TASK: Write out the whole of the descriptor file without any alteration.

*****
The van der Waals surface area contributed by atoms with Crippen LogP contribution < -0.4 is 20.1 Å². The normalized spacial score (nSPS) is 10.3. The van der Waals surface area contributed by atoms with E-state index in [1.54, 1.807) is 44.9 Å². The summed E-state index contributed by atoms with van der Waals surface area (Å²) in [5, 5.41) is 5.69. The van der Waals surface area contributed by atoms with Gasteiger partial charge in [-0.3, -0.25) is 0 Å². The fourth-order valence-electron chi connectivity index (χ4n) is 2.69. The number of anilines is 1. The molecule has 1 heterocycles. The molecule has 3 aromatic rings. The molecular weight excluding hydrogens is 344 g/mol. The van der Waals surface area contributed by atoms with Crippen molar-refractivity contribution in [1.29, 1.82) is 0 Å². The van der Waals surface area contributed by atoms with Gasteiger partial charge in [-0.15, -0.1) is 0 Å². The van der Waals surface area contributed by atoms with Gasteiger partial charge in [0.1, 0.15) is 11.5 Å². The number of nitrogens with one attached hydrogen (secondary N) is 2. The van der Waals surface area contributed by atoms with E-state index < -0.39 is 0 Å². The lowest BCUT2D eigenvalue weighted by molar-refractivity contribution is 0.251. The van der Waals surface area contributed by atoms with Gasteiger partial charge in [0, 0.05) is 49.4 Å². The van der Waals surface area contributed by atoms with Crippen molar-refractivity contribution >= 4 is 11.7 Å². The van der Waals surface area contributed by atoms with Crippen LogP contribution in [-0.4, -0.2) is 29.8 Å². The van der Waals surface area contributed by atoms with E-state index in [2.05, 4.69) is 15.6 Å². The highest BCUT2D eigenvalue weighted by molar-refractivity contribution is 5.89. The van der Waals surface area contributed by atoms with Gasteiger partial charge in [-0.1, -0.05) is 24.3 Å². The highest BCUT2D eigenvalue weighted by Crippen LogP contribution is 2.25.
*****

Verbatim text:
The van der Waals surface area contributed by atoms with Crippen LogP contribution < -0.4 is 20.1 Å². The normalized spacial score (nSPS) is 10.3. The van der Waals surface area contributed by atoms with E-state index in [1.54, 1.807) is 44.9 Å². The summed E-state index contributed by atoms with van der Waals surface area (Å²) in [5, 5.41) is 5.69. The van der Waals surface area contributed by atoms with Gasteiger partial charge in [-0.3, -0.25) is 0 Å². The fourth-order valence-electron chi connectivity index (χ4n) is 2.69. The number of anilines is 1. The molecule has 1 heterocycles. The molecule has 3 aromatic rings. The molecular weight excluding hydrogens is 344 g/mol. The van der Waals surface area contributed by atoms with Crippen molar-refractivity contribution in [1.29, 1.82) is 0 Å². The van der Waals surface area contributed by atoms with Gasteiger partial charge in [-0.15, -0.1) is 0 Å². The van der Waals surface area contributed by atoms with Gasteiger partial charge in [0.1, 0.15) is 11.5 Å². The number of nitrogens with one attached hydrogen (secondary N) is 2. The van der Waals surface area contributed by atoms with E-state index < -0.39 is 0 Å². The lowest BCUT2D eigenvalue weighted by molar-refractivity contribution is 0.251. The van der Waals surface area contributed by atoms with Gasteiger partial charge in [0, 0.05) is 49.4 Å². The van der Waals surface area contributed by atoms with Crippen molar-refractivity contribution >= 4 is 11.7 Å². The van der Waals surface area contributed by atoms with Crippen LogP contribution in [-0.4, -0.2) is 29.8 Å². The van der Waals surface area contributed by atoms with E-state index in [2.05, 4.69) is 15.6 Å². The highest BCUT2D eigenvalue weighted by molar-refractivity contribution is 5.89. The van der Waals surface area contributed by atoms with Gasteiger partial charge in [-0.1, -0.05) is 24.3 Å². The highest BCUT2D eigenvalue weighted by Crippen LogP contribution is 2.25.